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<<back forward>> -- News and information about meteor showers, solar flares, auroras, and near-Earth asteroids
Current conditions
Solar wind
speed: 311.3 km/sec
density: 2.7 protons/cm3
explanation | more data
Updated: Today at 2346 UT
X-ray Solar Flares
6-hr max: A7
1800 UT Jun23
24-hr: B1
1100 UT Jun23
explanation | more data
Updated: Today at: 2340 UT
Daily Sun: 23 Jun 10
Sunspot 1082 poses no threat for strong solar flares. Credit: SOHO/MDI
Sunspot number: 14
What is the sunspot number?
Updated 22 Jun 2010

Spotless Days
Current Stretch: 0 days
2010 total: 35 days (20%)
2009 total: 260 days (71%)
Since 2004: 803 days
Typical Solar Min: 486 days
explanation | more info
Updated 22 Jun 2010

The Radio Sun
10.7 cm flux: 73 sfu
explanation | more data
Updated 22 Jun 2010

Current Auroral Oval:
Switch to: Europe, USA, New Zealand, Antarctica
Planetary K-index
Now: Kp= 2 quiet
24-hr max: Kp= 2
explanation | more data
Interplanetary Mag. Field
Btotal: 2.1 nT
Bz: 0.6 nT north
explanation | more data
Updated: Today at 2347 UT
Coronal Holes:
A solar wind stream flowing from the indicated coronal hole could reach Earth as early as June 26th. Credit: SDO/AIA
NOAA Forecasts
Updated at: 2010 Jun 23 2201 UTC
0-24 hr
24-48 hr
01 %
01 %
01 %
01 %
Geomagnetic Storms:
Probabilities for significant disturbances in Earth's magnetic field are given for three activity levels: active, minor storm, severe storm
Updated at: 2010 Jun 23 2201 UTC
0-24 hr
24-48 hr
05 %
10 %
01 %
01 %
01 %
01 %
High latitudes
0-24 hr
24-48 hr
05 %
10 %
01 %
01 %
01 %
01 %
What's up in Space
June 23, 2010

NEW AND IMPROVED: Turn your iPhone or iPod Touch into a field-tested global satellite tracker. The Satellite Flybys app now works in all countries.


TEN COOL THINGS ON THE MOON: NASA's Lunar Reconnaissance Orbiter (LRO) has been circling the Moon for one year. To celebrate the anniversary, mission scientists have released a list of LRO's top ten photos. Highlights include astronaut footprints, lunar pits, and mysterious river-like channels cutting through the moondust. Start browsing here.

AURORAS FROM ABOVE: Have you ever wondered what auroras look like from above? Astronauts onboard the International Space Station found out on May 29th when they flew through a geomagnetic storm and witnessed this green ribbon snaking over the Indian Ocean:

The bright display of Southern Lights was sparked by a solar coronal mass ejection (CME), which hit Earth's magnetic field and sparked a G1-class geomagnetic storm. On the other end of the planet, the same storm produced bright Northern Lights over Wisconsin, Minnesota and parts of Canada. Both poles were ringed in light at the same time.

This isn't the first time astronauts have seen auroras underfoot. The shuttle has flown right through auroral curtains with no ill effects--other than time lost while the crew crowds around the window to stare.The ISS also turns out to be a wonderful platform for aurora watching.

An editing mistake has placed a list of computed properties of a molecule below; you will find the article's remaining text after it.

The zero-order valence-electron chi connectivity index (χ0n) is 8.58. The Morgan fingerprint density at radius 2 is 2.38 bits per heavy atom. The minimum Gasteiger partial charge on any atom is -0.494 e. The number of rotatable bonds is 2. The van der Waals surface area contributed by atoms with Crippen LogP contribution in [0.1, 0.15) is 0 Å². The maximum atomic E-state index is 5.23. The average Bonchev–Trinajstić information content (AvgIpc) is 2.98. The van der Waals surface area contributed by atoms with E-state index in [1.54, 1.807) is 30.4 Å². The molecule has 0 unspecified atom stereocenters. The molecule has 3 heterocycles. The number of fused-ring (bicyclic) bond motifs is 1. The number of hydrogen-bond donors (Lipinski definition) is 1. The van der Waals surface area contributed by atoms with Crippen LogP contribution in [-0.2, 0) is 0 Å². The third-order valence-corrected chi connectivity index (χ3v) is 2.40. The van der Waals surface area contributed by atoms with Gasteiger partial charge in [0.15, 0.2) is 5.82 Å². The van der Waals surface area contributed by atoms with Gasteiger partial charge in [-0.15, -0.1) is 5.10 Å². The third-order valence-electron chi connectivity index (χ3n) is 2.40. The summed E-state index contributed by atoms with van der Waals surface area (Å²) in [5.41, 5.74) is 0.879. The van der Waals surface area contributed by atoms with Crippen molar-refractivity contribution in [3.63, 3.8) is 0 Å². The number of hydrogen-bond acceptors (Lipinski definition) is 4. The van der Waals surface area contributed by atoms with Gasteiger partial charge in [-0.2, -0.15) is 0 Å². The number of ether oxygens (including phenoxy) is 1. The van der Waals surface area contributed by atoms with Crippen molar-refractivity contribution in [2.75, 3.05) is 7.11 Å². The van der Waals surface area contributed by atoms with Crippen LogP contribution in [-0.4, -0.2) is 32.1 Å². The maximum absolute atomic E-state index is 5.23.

Next up: A solar wind stream is due to hit Earth's magnetic field on June 26th, possibly sparking a new round of geomagnetic activity. Sky watchers above and below should be alert for auroras.

NOCTILUCENT SUMMER: Summer is the season for noctilucent ("night-shining") clouds, and right on cue, the summer solstice has brought some lovely displays of electric blue:

"We had a very nice NLC show on the first day of summer," reports Marek Nikodem, who took the picture using a Nikon D700. "Noctilucent cloud season has officially begun here in Szubin, Poland!"

more images: from Jun Lao flying 33,000 feet over the North Atlantic Ocean; from Mikhail Kuzmin of Sergiev-Posad, Russia; from Frank Ryan Jr of Loop Head, Co. Clare, Ireland

When noctilucent clouds first appeared in the late 19th century, they were confined Arctic latitudes--i.e., places like Scandinavia, Siberia and the northern territories of Canada. In recent years, however, NLCs have increased their range with sightings in the United States as far south as Colorado and Utah. Researchers aren't sure why these mysterious clouds are spreading. It's a lovely mystery, and monitoring is encouraged!

Observing tips: Look west 30 to 60 minutes after sunset when the Sun has dipped 6o to 16o below the horizon. If you see luminous blue-white tendrils spreading across the sky, you may have spotted a noctilucent cloud.

May 2010 Aurora Gallery
[previous Mays: 2008, 2005, 2004, 2003, 2002] [aurora alerts]

Near-Earth Asteroids
Potentially Hazardous Asteroids (PHAs) are space rocks larger than approximately 100m that can come closer to Earth than 0.05 AU. None of the known PHAs is on a collision course with our planet, although astronomers are finding new ones all the time.
On June 23, 2010 there were 1138 potentially hazardous asteroids.
June-July 2010 Earth-asteroid encounters:
Miss Distance
2010 JR34
May 14
5.8 LD
12 m
2003 HR32
May 17
55.2 LD
1.0 km
2010 JN71
May 26
8.2 LD
245 m
Notes: LD means "Lunar Distance." 1 LD = 384,401 km, the distance between Earth and the Moon. 1 LD also equals 0.00256 AU. MAG is the visual magnitude of the asteroid on the date of closest approach.
Essential Links
NOAA Space Weather Prediction Center
  The official U.S. government space weather bureau
Atmospheric Optics
  The first place to look for information about sundogs, pillars, rainbows and related phenomena.
Solar and Heliospheric Observatory
  Realtime and archival images of the Sun from SOHO.
  3D views of the sun from NASA's Solar and Terrestrial Relations Observatory
Daily Sunspot Summaries
  from the NOAA Space Environment Center
Current Solar Images
  from the National Solar Data Analysis Center
Science Central
  more links...
©2008, -- This site is penned daily by Dr. Tony Phillips.













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